Albania was our first encounter with a more Eastern culture and it was interesting to be in a country where roads and transport were less developed. Because of the size of the country we decided to make a loop south before heading towards the border. While bicycle touring Albania we entered the country from the ferry by sea at Durrës on the 14th of April 2014 and left the country on the 20th of April 2014. We have cycled 427 km and ascended 4647 meters.
cycled in Albania
Our impressions of Albania
Albania has the image of being dangerous, after cycling in Albania for a week we have come to conclude that for us it was not dangerous at all and we actually felt very comfortable in this country. The borders have been opened since 1991, before they were closed due to the communism regime. Slowly more travellers are learning that this country is a highlight of the Balkans because of the wild nature, strong history and friendly people and hospitality. Also more cyclists are experiencing the joys of bicycle touring Albania. The culture is distinctive in the Balkans and we felt the country was a combination of Europe and Turkey.
Our first day was chaotic and messy. We were on the more populated lowlands cycling between city, towns and villages. The roads were occupied by many different kinds of transport: from trucks to cars, to motorcyclists and horse or donkey drawn carts. We had our first fall of the journey where Susanne road off a curb, slipped the bicycle and hit her helmeted head on the road. After leaving the lowlands behind the roads became more quiet and with some challenging route choices we even found roads with no traffic at all (although the going was slow due to technical gravel roads). The town of Berat holds a beautiful historic centre with white houses crawling up the side of the valley. The area between Tepelene and Erseke really was a highlight for us with quiet roads and beautiful valleys and forest where we could smell pine trees and enjoy being outdoors. All what cycling in Albania is supposed to be! We enjoyed cycling along lake Ohrid to the border with Macedonia with nice views over the lake.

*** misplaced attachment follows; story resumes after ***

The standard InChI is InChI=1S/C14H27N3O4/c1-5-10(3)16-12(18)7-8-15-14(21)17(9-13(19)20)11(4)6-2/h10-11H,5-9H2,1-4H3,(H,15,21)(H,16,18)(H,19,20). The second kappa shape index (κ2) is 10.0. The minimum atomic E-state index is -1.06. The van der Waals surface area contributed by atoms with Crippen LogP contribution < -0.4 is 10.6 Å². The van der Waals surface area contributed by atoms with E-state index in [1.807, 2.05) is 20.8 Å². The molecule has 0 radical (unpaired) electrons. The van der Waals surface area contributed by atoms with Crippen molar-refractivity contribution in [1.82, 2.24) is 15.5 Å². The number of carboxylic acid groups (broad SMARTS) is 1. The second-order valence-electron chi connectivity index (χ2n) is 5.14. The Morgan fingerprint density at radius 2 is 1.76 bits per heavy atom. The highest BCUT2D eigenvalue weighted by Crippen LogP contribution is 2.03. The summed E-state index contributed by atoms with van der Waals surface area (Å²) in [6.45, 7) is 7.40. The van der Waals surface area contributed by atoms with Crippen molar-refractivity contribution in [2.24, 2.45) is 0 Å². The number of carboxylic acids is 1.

A special feature of Albania are the bunkers. During the 40 year communism over 700.000 bunkers were built in the country and many of these still remain although they are mostly ruined. We would encounter many of these during our rides cycling in Albania on the side of the road or in the fields. Albanian food was very nice and we regularly tried byrek, dolma and kebabs. While we were hosted by a family we were gifted many many cucumbers from their own garden. We think we were eating cucumbers during our total visit in Albania!
We really want to share our story, our journey with you. We have thought about this new dimension for a while. If you enjoy our story consider receiving one of our postcards from the road. We cycle through many small towns and cities with their own story and often there is a postcard to be found. This postcard can be sent to you.
We left the ferry at Durrës and started off cycling in Albania directly south. We decided to leave the main road as soon as we could and got on the small roads towards the lake south of Divjakë. The lake was not so impressing because we couldn’t get close to it. We were hosted by a family in Gradisht and followed small road and the SH72 to Berat. We took the SH74 towards Buz and went through the hills to Tepelenë. We had read the valley following the SH75 should be beautiful and we had decided to not go to Gjirokaster to avoid heading back the way we came. We followed the road to Këlcyrë, Përmet and Leskovik, before heading north again to Ersekë. We slept between Leskovik and Ersekë at camping Farma Sotira. We headed to the Korcë plateau and from there to Pogradec and to go around lake Ohrid in a clockwise direction. We crossed the border at Kjafasan to Macedonia.
Martin and Susanne are the crazy cyclists behind TwistingSpokes. We enjoy taking you along on our adventure while we are traveling by bicycle from the Netherlands to Nepal. What occupies us while cycling are the interactions with people on the road, culture, scenery and meaningful encounters. You can read more about us on our About page or on G+.